But I have to say this, if you truly care for them then you will not leave them to languish in pain. we cannot develop our country Uganda in total isolation while young innocent souls are nodding to their early grave in our land and yet nothing seems to be shifting forth. Yes, you fought a tough war to save us from the hands of the Lord Resistance Army – LRA remnants but what about our children? It’s equally sad how our leaders at both local and national levels have gone silent over the same.
Lost in honeymoons, merry marking and glue to their fortune and here we are left hanging in tatters. If there was anything for them to deal with spot on, it would be the issues of the nodding syndrome. But I think they are not even bothered by what is choking their electorates. I am mad at their silence, an outright silence to an extent that I think this is nothing to do on their agenda.
However, change of mindset is very critical in national upbringing of this country. Inclusive development requires the government, local leaders and their subject to work together for a common cause. But in Acholi land, we are lost and drawn in the illusion of leaders who are too far from reach.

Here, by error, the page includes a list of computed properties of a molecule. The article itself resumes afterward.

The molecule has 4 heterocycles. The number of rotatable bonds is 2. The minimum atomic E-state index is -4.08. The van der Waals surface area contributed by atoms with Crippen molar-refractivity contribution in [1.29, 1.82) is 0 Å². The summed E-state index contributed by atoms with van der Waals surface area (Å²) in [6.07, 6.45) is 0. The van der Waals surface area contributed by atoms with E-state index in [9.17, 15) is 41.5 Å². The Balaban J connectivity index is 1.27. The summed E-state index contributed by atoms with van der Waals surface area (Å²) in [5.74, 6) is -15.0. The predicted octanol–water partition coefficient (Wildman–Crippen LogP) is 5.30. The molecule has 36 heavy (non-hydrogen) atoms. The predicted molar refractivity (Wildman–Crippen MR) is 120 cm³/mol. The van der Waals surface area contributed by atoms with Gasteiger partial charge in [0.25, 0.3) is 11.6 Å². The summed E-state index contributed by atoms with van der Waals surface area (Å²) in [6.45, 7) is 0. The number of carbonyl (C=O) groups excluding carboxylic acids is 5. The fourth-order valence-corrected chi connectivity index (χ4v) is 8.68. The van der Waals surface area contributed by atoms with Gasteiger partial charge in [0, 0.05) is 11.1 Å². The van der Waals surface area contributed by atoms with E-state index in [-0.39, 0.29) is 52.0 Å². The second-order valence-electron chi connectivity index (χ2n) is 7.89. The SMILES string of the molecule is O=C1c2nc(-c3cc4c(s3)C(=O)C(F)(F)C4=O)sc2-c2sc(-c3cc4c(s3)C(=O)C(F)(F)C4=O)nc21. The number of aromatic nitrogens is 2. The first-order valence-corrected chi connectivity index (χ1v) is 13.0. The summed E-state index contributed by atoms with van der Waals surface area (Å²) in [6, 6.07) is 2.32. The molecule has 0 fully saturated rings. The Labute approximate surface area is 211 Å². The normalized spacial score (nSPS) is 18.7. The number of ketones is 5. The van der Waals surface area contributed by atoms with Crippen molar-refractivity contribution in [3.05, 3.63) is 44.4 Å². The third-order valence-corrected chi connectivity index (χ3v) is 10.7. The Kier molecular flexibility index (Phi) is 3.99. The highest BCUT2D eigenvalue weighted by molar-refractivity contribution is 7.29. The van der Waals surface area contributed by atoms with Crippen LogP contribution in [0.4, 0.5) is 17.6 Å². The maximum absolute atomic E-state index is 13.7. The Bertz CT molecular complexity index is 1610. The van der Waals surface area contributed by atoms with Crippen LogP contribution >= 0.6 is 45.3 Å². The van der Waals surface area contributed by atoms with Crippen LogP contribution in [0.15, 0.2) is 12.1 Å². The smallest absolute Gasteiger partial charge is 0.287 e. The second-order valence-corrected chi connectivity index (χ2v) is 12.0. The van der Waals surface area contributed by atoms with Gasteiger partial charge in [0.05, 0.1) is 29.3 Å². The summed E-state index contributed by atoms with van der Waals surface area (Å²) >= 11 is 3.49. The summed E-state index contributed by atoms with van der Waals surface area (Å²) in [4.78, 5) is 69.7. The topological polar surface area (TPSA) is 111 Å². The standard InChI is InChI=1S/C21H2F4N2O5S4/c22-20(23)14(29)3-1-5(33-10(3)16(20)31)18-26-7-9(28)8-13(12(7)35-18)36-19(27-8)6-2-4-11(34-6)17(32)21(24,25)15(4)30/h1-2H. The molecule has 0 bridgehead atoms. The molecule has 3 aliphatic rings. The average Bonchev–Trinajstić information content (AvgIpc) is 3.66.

Acholi Parliamentary Group itself is just like a can of worms, full of intellectual’s yet divided over petty petty issues. We will not blame them but rather our electors who voted them in surely knowing some were self-seekers. Driven by selfish interest and yet with falsified claims that they are working for Acholi. We have seen your exceptional and highly praised parental leadership but if this is anything to do with the wellbeing of all Ugandans. Then know that in Omoro, Pader and Kitgum we have young children pass dead. They are embodied in weak bodies carrying a diminishing soul.
With all these said, I implore you to listen and act on this voice call. It’s the plea of the most vulnerable soul in our mother land Uganda and particularly in Acholi. Sincerely, I remain to be your obedient but disgruntled son Pat Robert Larubi, Wod Kati Kati Lacor.
According to Larubi, the continued advocacy propelled the president Museveni to make an impromptu visit to Tumanguuu child care centre in Kitgum. However, the whole event was in a rush as he struggled to find his way to catch up with the thanksgiving prayer of Hon Beatrice Anywar.
That never held him back as he continued with his online activism when he penned another hear wrecking poem on the life of Alaroker Monica saying,
In her sick bed, Monica has been here for close to ten years battling Nodding Syndrome. Her future is uncertain, with no hope just because the world has shut up on her. She looked into my eyes like she wanted to say a word but nothing, NOT even a whisper. The disease had already taken full control of her life. This he said referring to Monica whose body was laid before him in an old rugged mosquito net for a bed. It is pathetic. I mean it is hard to see and comprehend how families had been deprived by the disease and yet they had no hope. Majority of the families preferred these children dead than see them suffer endlessly with no support and worst still of a disease with no known cause or cure.